Private fisheries won’t work

David Lavigne
The Ottawa Citizen
July 17, 1997

We have a serious problem with fisheries in this country.  Anyone who has been reading the Ottawa Citizen over the past few weeks will understand a large part of the prob­lem: repeated failures in fisheries management, due in part to a failure by government bureaucrats and politi­cians to heed scientific advice and to learn from the past — a common ten­dency of governments, which the late historian, Barbara Tuchman, called “wooden-headedness.”

Appropriately, the Citizen has begun to discuss remedies, first in an editori­al (“Fishy Science,” June 26) and then in an opinion piece by Elizabeth Brubaker, executive director of Envi­ronment Probe (“How to save fish … and fishers,” July 8). In both cases, the proposed solution to the fisheries cri­sis (and perhaps to our environmental problems generally) is “privatization.”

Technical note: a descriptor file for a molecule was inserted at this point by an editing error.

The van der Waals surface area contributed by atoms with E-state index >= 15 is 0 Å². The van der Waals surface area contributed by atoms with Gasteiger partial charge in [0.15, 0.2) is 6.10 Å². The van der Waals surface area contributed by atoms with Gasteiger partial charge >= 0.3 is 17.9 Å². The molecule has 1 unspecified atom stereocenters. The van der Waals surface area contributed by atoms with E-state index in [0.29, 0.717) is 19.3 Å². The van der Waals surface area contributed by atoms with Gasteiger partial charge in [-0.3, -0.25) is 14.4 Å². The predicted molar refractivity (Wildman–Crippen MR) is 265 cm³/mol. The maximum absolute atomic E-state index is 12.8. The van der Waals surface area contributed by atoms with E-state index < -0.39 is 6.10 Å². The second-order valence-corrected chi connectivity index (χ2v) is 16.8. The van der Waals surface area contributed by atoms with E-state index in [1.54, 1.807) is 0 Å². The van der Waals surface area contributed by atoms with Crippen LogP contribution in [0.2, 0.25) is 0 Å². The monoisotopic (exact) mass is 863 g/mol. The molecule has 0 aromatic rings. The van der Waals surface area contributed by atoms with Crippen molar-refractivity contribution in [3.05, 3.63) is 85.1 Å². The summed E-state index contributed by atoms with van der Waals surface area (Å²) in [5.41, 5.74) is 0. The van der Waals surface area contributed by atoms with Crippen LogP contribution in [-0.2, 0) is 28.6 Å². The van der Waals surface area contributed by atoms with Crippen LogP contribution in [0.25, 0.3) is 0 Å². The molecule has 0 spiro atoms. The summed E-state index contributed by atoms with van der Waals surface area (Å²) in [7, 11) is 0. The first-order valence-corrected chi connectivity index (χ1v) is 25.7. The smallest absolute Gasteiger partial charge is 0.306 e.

This is analogous to suggesting that the solution to a car with a flat tire is to give away the car.

The first problem in implementing privatization is defining the resource to be privatized. Is it a single species such as Atlantic cod? Or Atlantic cod and its habitat? Or the entire ecosys­tem in which cod is found, including its prey species, predators and the many components that have no imme­diate or obvious economic value.

Assuming we can define the nature of the resource, the next problem is determining its geographical limits. This is not unique to the privatization solution; it is a major issue in resource management generally. One of the greatest difficulties in the current Pa­cific salmon war arises because fish do not respect international bound­aries (or boundaries of any kind).

To view full article in PDF form, click here.


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